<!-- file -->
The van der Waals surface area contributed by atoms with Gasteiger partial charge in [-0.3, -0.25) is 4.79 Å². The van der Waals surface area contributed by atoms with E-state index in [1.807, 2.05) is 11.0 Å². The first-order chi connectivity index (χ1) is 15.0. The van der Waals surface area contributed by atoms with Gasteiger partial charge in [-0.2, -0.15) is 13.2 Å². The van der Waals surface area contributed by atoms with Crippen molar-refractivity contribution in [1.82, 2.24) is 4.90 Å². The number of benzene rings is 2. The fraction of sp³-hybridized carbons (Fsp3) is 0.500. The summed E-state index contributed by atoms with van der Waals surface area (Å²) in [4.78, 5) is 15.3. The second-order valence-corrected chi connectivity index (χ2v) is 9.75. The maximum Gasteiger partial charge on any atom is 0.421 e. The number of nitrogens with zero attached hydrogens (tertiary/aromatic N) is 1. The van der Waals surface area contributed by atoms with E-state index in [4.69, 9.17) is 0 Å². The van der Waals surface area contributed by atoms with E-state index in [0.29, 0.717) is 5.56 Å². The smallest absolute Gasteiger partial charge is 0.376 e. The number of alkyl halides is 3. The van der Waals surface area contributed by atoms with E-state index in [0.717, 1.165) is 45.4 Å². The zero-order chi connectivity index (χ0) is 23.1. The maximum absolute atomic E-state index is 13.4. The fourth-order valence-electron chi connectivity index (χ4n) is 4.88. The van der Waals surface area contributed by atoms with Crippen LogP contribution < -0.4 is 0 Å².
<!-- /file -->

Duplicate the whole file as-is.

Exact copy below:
The van der Waals surface area contributed by atoms with Gasteiger partial charge in [-0.3, -0.25) is 4.79 Å². The van der Waals surface area contributed by atoms with E-state index in [1.807, 2.05) is 11.0 Å². The first-order chi connectivity index (χ1) is 15.0. The van der Waals surface area contributed by atoms with Gasteiger partial charge in [-0.2, -0.15) is 13.2 Å². The van der Waals surface area contributed by atoms with Crippen molar-refractivity contribution in [1.82, 2.24) is 4.90 Å². The number of benzene rings is 2. The fraction of sp³-hybridized carbons (Fsp3) is 0.500. The summed E-state index contributed by atoms with van der Waals surface area (Å²) in [4.78, 5) is 15.3. The second-order valence-corrected chi connectivity index (χ2v) is 9.75. The maximum Gasteiger partial charge on any atom is 0.421 e. The number of nitrogens with zero attached hydrogens (tertiary/aromatic N) is 1. The van der Waals surface area contributed by atoms with E-state index in [4.69, 9.17) is 0 Å². The van der Waals surface area contributed by atoms with E-state index in [0.29, 0.717) is 5.56 Å². The smallest absolute Gasteiger partial charge is 0.376 e. The number of alkyl halides is 3. The van der Waals surface area contributed by atoms with E-state index in [0.717, 1.165) is 45.4 Å². The zero-order chi connectivity index (χ0) is 23.1. The maximum absolute atomic E-state index is 13.4. The fourth-order valence-electron chi connectivity index (χ4n) is 4.88. The van der Waals surface area contributed by atoms with Crippen LogP contribution < -0.4 is 0 Å².